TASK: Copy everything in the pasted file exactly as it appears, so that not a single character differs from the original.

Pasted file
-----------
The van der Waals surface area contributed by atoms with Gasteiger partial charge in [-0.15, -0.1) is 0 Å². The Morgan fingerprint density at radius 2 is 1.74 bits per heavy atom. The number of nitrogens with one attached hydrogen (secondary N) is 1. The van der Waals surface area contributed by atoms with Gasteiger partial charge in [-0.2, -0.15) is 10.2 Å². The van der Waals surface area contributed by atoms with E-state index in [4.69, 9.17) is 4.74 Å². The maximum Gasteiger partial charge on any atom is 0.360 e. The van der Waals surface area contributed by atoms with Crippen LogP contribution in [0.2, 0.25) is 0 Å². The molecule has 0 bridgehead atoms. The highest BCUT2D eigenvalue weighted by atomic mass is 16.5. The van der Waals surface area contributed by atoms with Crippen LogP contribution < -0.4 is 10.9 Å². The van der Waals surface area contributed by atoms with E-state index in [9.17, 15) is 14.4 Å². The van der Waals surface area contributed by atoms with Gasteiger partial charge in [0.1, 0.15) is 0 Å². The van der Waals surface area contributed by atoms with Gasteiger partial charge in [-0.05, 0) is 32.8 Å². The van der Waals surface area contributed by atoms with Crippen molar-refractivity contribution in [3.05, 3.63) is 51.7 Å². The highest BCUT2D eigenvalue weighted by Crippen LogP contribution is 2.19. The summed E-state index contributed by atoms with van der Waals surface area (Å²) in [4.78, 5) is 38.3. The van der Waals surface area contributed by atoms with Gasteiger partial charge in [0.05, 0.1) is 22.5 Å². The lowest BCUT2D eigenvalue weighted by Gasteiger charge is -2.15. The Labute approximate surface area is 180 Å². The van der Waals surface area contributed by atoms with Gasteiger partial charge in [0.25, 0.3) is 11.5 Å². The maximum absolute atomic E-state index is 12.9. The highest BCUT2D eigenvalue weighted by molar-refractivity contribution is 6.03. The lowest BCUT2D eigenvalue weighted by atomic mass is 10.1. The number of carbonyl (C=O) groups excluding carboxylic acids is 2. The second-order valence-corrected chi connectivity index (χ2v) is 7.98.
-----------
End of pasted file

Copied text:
The van der Waals surface area contributed by atoms with Gasteiger partial charge in [-0.15, -0.1) is 0 Å². The Morgan fingerprint density at radius 2 is 1.74 bits per heavy atom. The number of nitrogens with one attached hydrogen (secondary N) is 1. The van der Waals surface area contributed by atoms with Gasteiger partial charge in [-0.2, -0.15) is 10.2 Å². The van der Waals surface area contributed by atoms with E-state index in [4.69, 9.17) is 4.74 Å². The maximum Gasteiger partial charge on any atom is 0.360 e. The van der Waals surface area contributed by atoms with Crippen LogP contribution in [0.2, 0.25) is 0 Å². The molecule has 0 bridgehead atoms. The highest BCUT2D eigenvalue weighted by atomic mass is 16.5. The van der Waals surface area contributed by atoms with Crippen LogP contribution < -0.4 is 10.9 Å². The van der Waals surface area contributed by atoms with E-state index in [9.17, 15) is 14.4 Å². The van der Waals surface area contributed by atoms with Gasteiger partial charge in [0.1, 0.15) is 0 Å². The van der Waals surface area contributed by atoms with Gasteiger partial charge in [-0.05, 0) is 32.8 Å². The van der Waals surface area contributed by atoms with Crippen molar-refractivity contribution in [3.05, 3.63) is 51.7 Å². The highest BCUT2D eigenvalue weighted by Crippen LogP contribution is 2.19. The summed E-state index contributed by atoms with van der Waals surface area (Å²) in [4.78, 5) is 38.3. The van der Waals surface area contributed by atoms with Gasteiger partial charge in [0.05, 0.1) is 22.5 Å². The lowest BCUT2D eigenvalue weighted by Gasteiger charge is -2.15. The Labute approximate surface area is 180 Å². The van der Waals surface area contributed by atoms with Gasteiger partial charge in [0.25, 0.3) is 11.5 Å². The maximum absolute atomic E-state index is 12.9. The highest BCUT2D eigenvalue weighted by molar-refractivity contribution is 6.03. The lowest BCUT2D eigenvalue weighted by atomic mass is 10.1. The number of carbonyl (C=O) groups excluding carboxylic acids is 2. The second-order valence-corrected chi connectivity index (χ2v) is 7.98.